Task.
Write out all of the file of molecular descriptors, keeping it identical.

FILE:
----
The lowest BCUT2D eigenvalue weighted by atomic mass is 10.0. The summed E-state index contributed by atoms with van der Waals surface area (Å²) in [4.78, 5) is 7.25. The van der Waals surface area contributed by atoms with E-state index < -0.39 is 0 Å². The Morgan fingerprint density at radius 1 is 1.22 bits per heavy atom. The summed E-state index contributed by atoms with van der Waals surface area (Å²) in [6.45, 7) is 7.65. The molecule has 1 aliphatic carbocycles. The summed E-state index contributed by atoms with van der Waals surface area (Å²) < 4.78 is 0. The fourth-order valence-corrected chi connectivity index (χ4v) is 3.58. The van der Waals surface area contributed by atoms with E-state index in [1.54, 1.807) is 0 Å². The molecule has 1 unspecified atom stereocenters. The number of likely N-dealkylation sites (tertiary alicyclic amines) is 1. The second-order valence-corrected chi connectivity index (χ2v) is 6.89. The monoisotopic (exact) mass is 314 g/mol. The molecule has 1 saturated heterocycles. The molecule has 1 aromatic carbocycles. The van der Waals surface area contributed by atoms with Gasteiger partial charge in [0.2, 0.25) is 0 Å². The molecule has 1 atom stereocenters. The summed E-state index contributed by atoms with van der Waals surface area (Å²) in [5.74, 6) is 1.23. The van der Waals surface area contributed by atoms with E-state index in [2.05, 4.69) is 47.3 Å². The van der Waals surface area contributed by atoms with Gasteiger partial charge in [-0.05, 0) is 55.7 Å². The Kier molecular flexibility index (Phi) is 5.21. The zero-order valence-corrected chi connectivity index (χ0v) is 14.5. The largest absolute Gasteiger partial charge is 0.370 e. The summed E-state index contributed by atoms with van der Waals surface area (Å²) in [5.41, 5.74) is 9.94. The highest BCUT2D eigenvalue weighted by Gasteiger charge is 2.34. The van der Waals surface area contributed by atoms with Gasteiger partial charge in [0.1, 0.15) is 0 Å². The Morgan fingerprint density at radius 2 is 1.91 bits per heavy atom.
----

The lowest BCUT2D eigenvalue weighted by atomic mass is 10.0. The summed E-state index contributed by atoms with van der Waals surface area (Å²) in [4.78, 5) is 7.25. The van der Waals surface area contributed by atoms with E-state index < -0.39 is 0 Å². The Morgan fingerprint density at radius 1 is 1.22 bits per heavy atom. The summed E-state index contributed by atoms with van der Waals surface area (Å²) in [6.45, 7) is 7.65. The molecule has 1 aliphatic carbocycles. The summed E-state index contributed by atoms with van der Waals surface area (Å²) < 4.78 is 0. The fourth-order valence-corrected chi connectivity index (χ4v) is 3.58. The van der Waals surface area contributed by atoms with E-state index in [1.54, 1.807) is 0 Å². The molecule has 1 unspecified atom stereocenters. The number of likely N-dealkylation sites (tertiary alicyclic amines) is 1. The second-order valence-corrected chi connectivity index (χ2v) is 6.89. The monoisotopic (exact) mass is 314 g/mol. The molecule has 1 saturated heterocycles. The molecule has 1 aromatic carbocycles. The van der Waals surface area contributed by atoms with Gasteiger partial charge in [0.2, 0.25) is 0 Å². The molecule has 1 atom stereocenters. The summed E-state index contributed by atoms with van der Waals surface area (Å²) in [5.74, 6) is 1.23. The van der Waals surface area contributed by atoms with E-state index in [2.05, 4.69) is 47.3 Å². The van der Waals surface area contributed by atoms with Gasteiger partial charge in [-0.05, 0) is 55.7 Å². The Kier molecular flexibility index (Phi) is 5.21. The zero-order valence-corrected chi connectivity index (χ0v) is 14.5. The largest absolute Gasteiger partial charge is 0.370 e. The summed E-state index contributed by atoms with van der Waals surface area (Å²) in [5.41, 5.74) is 9.94. The highest BCUT2D eigenvalue weighted by Gasteiger charge is 2.34. The van der Waals surface area contributed by atoms with Gasteiger partial charge in [0.1, 0.15) is 0 Å². The Morgan fingerprint density at radius 2 is 1.91 bits per heavy atom.